Hōlanikū, Mokupāpapa (Kure Atoll)

Hōlanikū, meaning “bringing forth heaven,” is a single name that stands alone, corresponding to the location of Kure Atoll at the very end of the island chain. This name is used in many different contexts to describe the homeland of gods such as Kāne and Kanaloa, Nāmakaokaha‘i, and Walinuʻu.

Hōlanikū (Kure) is the northwesternmost island in the Hawaiian archipelago is thought to have been the place where one of Peleʻs brothers was left as a guard during the voyage to Hawaiʻi from Kahiki.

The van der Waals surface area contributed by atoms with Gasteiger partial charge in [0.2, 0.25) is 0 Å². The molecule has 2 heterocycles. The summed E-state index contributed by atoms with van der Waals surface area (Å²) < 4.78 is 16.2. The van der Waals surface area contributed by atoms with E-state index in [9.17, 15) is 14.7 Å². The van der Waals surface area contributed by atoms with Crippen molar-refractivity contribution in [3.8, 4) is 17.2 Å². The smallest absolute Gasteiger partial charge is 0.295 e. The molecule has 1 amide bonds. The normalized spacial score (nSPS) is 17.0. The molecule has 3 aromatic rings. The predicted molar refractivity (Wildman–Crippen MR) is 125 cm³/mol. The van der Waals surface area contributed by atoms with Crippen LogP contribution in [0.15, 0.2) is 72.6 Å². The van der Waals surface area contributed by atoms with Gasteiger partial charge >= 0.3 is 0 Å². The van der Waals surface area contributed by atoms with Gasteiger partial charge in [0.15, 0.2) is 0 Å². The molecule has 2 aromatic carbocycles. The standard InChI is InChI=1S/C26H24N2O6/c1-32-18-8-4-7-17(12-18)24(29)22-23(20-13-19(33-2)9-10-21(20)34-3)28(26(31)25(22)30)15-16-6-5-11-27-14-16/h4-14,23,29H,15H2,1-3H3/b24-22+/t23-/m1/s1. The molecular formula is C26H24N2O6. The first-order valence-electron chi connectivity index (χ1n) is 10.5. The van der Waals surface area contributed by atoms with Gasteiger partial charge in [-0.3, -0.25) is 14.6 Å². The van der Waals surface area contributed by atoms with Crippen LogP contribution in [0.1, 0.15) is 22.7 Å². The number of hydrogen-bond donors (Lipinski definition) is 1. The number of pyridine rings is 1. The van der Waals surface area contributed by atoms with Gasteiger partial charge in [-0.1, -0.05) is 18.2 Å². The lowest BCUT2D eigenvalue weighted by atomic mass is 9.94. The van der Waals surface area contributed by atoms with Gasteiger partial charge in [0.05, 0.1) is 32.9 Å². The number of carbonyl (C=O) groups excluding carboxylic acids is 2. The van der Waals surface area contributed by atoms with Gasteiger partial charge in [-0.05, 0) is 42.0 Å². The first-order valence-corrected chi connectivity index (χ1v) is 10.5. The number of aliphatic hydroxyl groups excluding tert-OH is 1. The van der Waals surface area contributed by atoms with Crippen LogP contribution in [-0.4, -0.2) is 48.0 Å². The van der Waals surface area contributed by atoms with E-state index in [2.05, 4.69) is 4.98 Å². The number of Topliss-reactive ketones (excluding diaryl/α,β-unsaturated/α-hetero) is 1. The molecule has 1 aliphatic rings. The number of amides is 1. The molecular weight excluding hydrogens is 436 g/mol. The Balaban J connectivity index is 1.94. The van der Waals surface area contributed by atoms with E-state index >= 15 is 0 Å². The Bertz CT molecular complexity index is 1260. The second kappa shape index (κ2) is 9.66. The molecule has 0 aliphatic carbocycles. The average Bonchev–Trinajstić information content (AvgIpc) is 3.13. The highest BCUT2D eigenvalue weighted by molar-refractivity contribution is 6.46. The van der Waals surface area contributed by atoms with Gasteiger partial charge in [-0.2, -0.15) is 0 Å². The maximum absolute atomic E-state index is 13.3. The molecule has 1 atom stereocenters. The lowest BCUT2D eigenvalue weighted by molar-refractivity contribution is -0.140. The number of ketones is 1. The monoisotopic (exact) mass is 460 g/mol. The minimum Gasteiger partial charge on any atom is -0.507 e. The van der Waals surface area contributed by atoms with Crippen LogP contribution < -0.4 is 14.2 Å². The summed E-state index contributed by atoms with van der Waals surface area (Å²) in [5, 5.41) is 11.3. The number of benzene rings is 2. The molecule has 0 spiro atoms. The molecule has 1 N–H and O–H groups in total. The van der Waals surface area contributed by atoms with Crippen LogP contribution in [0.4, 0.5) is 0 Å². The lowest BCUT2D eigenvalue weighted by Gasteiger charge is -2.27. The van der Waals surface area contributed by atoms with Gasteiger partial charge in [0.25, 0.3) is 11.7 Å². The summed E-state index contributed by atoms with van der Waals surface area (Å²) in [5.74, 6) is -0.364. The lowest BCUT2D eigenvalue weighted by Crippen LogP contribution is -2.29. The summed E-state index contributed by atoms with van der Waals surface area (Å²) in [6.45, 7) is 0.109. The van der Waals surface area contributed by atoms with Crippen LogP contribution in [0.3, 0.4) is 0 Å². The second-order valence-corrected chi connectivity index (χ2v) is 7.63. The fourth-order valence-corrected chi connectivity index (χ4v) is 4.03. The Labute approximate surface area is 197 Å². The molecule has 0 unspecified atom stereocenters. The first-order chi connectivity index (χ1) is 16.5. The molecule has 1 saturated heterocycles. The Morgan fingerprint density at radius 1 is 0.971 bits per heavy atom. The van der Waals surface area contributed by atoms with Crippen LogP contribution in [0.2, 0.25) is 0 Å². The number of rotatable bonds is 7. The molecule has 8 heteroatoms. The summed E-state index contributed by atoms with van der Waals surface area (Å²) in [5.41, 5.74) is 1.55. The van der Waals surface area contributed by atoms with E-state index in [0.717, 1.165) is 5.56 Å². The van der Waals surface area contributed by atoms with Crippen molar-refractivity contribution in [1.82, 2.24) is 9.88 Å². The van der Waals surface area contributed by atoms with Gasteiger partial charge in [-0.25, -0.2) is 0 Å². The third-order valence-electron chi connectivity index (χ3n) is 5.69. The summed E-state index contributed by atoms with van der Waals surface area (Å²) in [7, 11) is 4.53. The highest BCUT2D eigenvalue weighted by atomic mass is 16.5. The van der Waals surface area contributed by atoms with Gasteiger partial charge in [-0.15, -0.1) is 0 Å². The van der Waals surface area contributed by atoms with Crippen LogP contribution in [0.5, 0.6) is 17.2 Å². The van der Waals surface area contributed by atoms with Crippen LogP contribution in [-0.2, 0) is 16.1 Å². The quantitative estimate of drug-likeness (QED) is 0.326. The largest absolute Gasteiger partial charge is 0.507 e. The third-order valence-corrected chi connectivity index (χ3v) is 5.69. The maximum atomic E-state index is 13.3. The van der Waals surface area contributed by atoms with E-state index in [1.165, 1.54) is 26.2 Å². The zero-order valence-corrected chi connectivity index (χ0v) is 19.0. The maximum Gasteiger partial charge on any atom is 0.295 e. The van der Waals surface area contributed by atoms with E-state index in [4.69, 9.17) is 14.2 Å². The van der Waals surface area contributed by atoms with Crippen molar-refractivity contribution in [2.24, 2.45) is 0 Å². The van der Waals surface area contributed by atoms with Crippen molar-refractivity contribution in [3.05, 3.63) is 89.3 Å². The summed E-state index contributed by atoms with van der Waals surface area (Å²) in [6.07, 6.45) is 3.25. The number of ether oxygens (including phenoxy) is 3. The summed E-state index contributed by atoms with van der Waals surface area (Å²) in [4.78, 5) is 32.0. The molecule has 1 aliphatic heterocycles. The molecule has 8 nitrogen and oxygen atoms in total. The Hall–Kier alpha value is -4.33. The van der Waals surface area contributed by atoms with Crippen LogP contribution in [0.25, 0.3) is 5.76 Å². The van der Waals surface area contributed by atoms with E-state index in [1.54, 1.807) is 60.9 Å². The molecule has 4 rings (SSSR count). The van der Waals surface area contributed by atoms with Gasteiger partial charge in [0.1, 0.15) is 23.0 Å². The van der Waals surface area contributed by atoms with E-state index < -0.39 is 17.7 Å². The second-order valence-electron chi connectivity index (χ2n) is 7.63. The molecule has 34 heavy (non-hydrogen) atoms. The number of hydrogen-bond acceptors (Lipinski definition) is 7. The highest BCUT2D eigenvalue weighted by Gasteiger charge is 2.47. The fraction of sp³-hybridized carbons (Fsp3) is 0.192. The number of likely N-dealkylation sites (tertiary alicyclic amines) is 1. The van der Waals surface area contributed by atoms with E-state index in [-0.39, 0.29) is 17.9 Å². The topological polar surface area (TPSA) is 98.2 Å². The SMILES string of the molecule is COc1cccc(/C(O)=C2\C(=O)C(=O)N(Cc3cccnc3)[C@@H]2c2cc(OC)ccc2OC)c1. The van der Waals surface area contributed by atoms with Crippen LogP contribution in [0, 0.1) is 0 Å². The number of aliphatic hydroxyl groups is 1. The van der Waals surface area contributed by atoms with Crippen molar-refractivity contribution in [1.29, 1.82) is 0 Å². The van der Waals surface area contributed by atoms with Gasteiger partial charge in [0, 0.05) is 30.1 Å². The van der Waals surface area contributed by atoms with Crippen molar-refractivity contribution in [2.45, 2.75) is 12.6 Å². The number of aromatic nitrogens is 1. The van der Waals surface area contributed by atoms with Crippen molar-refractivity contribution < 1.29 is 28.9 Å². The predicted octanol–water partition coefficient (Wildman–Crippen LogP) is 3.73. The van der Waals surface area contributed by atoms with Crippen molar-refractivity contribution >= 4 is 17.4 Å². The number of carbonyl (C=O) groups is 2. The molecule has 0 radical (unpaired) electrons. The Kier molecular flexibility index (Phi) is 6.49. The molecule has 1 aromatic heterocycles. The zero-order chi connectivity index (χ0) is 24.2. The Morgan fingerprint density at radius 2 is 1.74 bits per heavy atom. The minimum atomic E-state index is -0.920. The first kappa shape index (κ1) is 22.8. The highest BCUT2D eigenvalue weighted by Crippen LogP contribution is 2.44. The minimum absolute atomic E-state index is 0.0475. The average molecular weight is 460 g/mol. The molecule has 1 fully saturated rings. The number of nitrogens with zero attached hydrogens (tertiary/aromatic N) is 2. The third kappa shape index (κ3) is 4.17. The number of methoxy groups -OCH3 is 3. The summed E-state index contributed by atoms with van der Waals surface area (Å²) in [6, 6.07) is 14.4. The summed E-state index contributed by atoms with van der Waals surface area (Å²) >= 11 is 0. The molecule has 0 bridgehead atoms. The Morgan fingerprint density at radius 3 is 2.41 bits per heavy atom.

Kure atoll from the air Ulua swimming near Kure atoll

This location is also referred to as Mokupāpapa, which literally means “flat island,” which was ascribed to Kure Atoll by Hawaiian Kingdom officials in the 19 century, when King David Kalākaua sent an envoy to the atoll to take “formal possession” of it.

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